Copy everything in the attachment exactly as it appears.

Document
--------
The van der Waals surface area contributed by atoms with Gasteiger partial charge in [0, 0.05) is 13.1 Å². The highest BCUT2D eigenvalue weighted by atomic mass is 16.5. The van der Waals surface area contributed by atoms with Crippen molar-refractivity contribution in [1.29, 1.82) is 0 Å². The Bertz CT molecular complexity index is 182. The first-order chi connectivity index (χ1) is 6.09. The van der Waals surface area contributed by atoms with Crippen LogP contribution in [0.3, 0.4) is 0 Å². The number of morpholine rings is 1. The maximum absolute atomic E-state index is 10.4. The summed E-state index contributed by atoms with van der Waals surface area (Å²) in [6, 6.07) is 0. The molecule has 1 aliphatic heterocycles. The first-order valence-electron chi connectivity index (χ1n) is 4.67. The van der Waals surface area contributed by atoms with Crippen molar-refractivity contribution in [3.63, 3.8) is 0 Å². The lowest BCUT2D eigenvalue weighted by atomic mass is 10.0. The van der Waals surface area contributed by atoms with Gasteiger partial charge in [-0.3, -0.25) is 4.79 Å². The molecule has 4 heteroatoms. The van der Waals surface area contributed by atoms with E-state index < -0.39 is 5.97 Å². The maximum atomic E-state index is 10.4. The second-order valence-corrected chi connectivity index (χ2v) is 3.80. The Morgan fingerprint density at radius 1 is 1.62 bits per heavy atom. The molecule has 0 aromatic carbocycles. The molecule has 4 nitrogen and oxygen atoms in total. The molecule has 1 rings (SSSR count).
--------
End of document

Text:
The van der Waals surface area contributed by atoms with Gasteiger partial charge in [0, 0.05) is 13.1 Å². The highest BCUT2D eigenvalue weighted by atomic mass is 16.5. The van der Waals surface area contributed by atoms with Crippen molar-refractivity contribution in [1.29, 1.82) is 0 Å². The Bertz CT molecular complexity index is 182. The first-order chi connectivity index (χ1) is 6.09. The van der Waals surface area contributed by atoms with Crippen LogP contribution in [0.3, 0.4) is 0 Å². The number of morpholine rings is 1. The maximum absolute atomic E-state index is 10.4. The summed E-state index contributed by atoms with van der Waals surface area (Å²) in [6, 6.07) is 0. The molecule has 1 aliphatic heterocycles. The first-order valence-electron chi connectivity index (χ1n) is 4.67. The van der Waals surface area contributed by atoms with Crippen molar-refractivity contribution in [3.63, 3.8) is 0 Å². The lowest BCUT2D eigenvalue weighted by atomic mass is 10.0. The van der Waals surface area contributed by atoms with Gasteiger partial charge in [-0.3, -0.25) is 4.79 Å². The molecule has 4 heteroatoms. The van der Waals surface area contributed by atoms with E-state index < -0.39 is 5.97 Å². The maximum atomic E-state index is 10.4. The second-order valence-corrected chi connectivity index (χ2v) is 3.80. The Morgan fingerprint density at radius 1 is 1.62 bits per heavy atom. The molecule has 0 aromatic carbocycles. The molecule has 4 nitrogen and oxygen atoms in total. The molecule has 1 rings (SSSR count).